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Exercise Crusader

Volume 414: debated on Tuesday 4 November 1980

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2.40 p.m.

My Lords, I beg leave to ask the Question which stands in my name on the Order Paper.

The Question was as follows:

To ask Her Majesty's Government whether they will make a statement as soon as possible on the lessons learnt from Exercise Crusader.

My Lords, Crusader was a very successful exercise. Over 30,000 troops were moved from the United Kingdom, including some 20,000 members of the Territorial Army and substantial numbers of the RAF. The TA turn-out was high and its performance throughout received well-deserved praise. The great majority of reinforcements were in their exercise positions within 48 hours of leaving their bases, demonstrating our ability to reinforce BAOR swiftly and effectively should the need arise. The field training exercise in Germany, in which American and German forces played a prominent part, tested our operational techniques on a scale previously untried. A number of areas have been identified where improvements may be needed, and many valuable lessons have been learned. But it will take several months to analyse the exercise in detail.

My Lords, while thanking my noble friend for that Answer, may I ask him whether he can elaborate a little as to how our allies, and particularly Germany, regarded the exercise?

My Lords, I believe that our allies in NATO were impressed by our ability to perform the reinforcement role which we had undertaken, and I think they also particularly welcomed this demonstration of our commitment to defence on the European continent.

My Lords, would the Minister tell me what the cost was to us? I am not against defence in any way, naturally; but how much did this whole exercise cost?

My Lords, the exercise cost was in the region of £82 million in excess of normal exercise costs, and we believe that this was very well worth while.

My Lords, may I ask the noble Lord the Minister, in reference to his statement that the auxiliary forces deserved praise, to say how they adapted themselves to the situation along-side our regular forces? He probably is aware that many Members of the House of Lords—including myself—consider the efficiency of our auxiliary forces to be of supreme importance.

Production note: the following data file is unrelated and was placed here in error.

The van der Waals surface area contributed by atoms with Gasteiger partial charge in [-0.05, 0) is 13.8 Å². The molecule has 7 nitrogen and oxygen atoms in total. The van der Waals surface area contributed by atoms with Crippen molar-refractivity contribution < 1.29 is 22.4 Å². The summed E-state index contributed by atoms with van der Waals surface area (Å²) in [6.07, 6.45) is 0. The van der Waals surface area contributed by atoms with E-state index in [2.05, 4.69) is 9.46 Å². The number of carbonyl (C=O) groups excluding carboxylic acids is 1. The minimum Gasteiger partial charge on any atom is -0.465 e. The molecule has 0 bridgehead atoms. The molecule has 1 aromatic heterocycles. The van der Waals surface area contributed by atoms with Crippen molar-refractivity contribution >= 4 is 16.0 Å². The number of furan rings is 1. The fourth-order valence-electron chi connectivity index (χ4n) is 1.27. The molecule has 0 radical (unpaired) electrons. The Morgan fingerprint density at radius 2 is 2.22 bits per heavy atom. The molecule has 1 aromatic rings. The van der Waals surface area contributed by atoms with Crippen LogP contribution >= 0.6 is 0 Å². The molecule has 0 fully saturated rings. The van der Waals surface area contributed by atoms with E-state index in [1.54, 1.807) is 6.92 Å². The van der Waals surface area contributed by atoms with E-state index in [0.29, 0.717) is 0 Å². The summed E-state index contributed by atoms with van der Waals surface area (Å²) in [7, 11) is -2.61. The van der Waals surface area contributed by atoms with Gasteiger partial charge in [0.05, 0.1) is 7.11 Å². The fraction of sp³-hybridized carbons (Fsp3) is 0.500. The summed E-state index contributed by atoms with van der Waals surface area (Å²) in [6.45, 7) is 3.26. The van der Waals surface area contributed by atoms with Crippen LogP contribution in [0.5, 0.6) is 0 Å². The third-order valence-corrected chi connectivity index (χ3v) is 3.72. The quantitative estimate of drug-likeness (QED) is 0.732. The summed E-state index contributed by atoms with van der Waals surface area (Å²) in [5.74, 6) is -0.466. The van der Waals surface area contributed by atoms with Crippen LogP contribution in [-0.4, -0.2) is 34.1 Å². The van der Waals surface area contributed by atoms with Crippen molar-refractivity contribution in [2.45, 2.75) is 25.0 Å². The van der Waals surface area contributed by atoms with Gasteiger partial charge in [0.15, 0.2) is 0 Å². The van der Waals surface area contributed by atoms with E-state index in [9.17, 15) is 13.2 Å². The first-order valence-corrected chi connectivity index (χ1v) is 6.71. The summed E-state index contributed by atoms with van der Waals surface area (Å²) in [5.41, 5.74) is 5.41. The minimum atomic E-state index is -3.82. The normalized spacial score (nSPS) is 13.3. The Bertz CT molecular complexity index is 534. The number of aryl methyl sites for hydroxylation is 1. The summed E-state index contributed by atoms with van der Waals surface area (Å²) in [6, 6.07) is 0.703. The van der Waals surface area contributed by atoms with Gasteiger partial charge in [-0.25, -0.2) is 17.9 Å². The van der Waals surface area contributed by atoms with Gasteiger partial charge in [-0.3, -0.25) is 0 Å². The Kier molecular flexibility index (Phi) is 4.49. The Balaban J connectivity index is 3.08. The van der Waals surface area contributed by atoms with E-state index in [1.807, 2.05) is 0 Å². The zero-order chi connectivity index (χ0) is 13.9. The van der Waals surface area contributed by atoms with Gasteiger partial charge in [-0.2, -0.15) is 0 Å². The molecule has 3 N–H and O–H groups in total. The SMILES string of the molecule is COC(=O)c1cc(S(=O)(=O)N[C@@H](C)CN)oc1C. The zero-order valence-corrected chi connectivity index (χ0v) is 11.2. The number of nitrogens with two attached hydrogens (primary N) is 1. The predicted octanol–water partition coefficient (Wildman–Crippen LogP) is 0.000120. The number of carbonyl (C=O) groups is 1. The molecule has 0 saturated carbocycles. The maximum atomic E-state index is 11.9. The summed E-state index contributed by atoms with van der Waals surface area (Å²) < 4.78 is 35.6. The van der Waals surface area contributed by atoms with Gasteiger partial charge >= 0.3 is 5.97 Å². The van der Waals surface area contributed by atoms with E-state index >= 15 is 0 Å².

My Lords, I am very grateful to the noble Lord for his question, which shows considerable understanding of what this exercise was intended to do. We were extremely satisfied, both by the turn-out of the Territorial Army and their performance, and I believe that the Regular Army were very impressed by the demonstrated ability of the auxiliary forces to support them in the way which was planned, in a time of tension.

My Lords, will my noble friend the Minister tell us whether, when the Government have completed their analysis of the lessons learnt from this very important exercise, a fuller statement will be made available to the public? Also, could some report of this be included in the annual Defence White Paper?

My Lords, these are two interesting ideas. Certainly a full analysis of the exercise will be made: after spending that much money, of course, it would be necessary. When the report has been compiled in the New Year we shall have to consider how much of it could be presented both to the House and to the public at large, and what would be the most effective way of doing it, consistent with the security considerations which are bound to surround it.

My Lords, can the noble Lord say whether any lessons were learned from this exercise about the ability of small numbers of infantry, using modern laser-guided anti-tank weapons, to stop an armoured thrust in Central Europe: and what conclusions we may draw from this regarding the effectiveness of the limited numbers of troops we can deploy in Germany to counter the possibility of invasion from the East?

My Lords, the noble Lord is asking me rather a technical question and I think this is exactly the sort of thing which will come out in further analysis. I do not in fact know whether the reinforcement forces were using the kind of laser-guided weapons to which the noble Lord refers.

My Lords, can my noble friend say whether the very much reduced military transport force is adequate to meet the operational needs, not only of exercises but of potential war? Also, would it not be worthwhile taking up Sir Freddie Laker's offer to adapt, at very small cost, the DC-10s he has on order, so that they can reinforce the limited air transport we now have?

My Lords, the noble Lord raises both a general and a specific question. So far as the general question is concerned, I think the exercise demonstrated that there is an ability to provide the necessary transport to do the kind of reinforcement which is required. I do not know the answer to the specific question raised by my noble friend, but I am sure it has been considered. I do recall that the Americans have for some years considered the possibility of strengthening all the civil transport fleet, but they have decided that even for them it would probably be a prohibitively expensive exercise.

My Lords, does the noble Lord think he can really be very proud of the fact that it took 48 hours to get men from Britain to the battlefront in France? I ask this question because in 1915 we did it in less than 24 hours.

My Lords, my memory does not go back as far as the noble Lord's, and I would not dispute his facts. I do not know what numbers he is referring to, but the 48 hours we are talking about covered the whole of the reinforcement and I would imagine that some of the forces arrived there in less than 24 hours.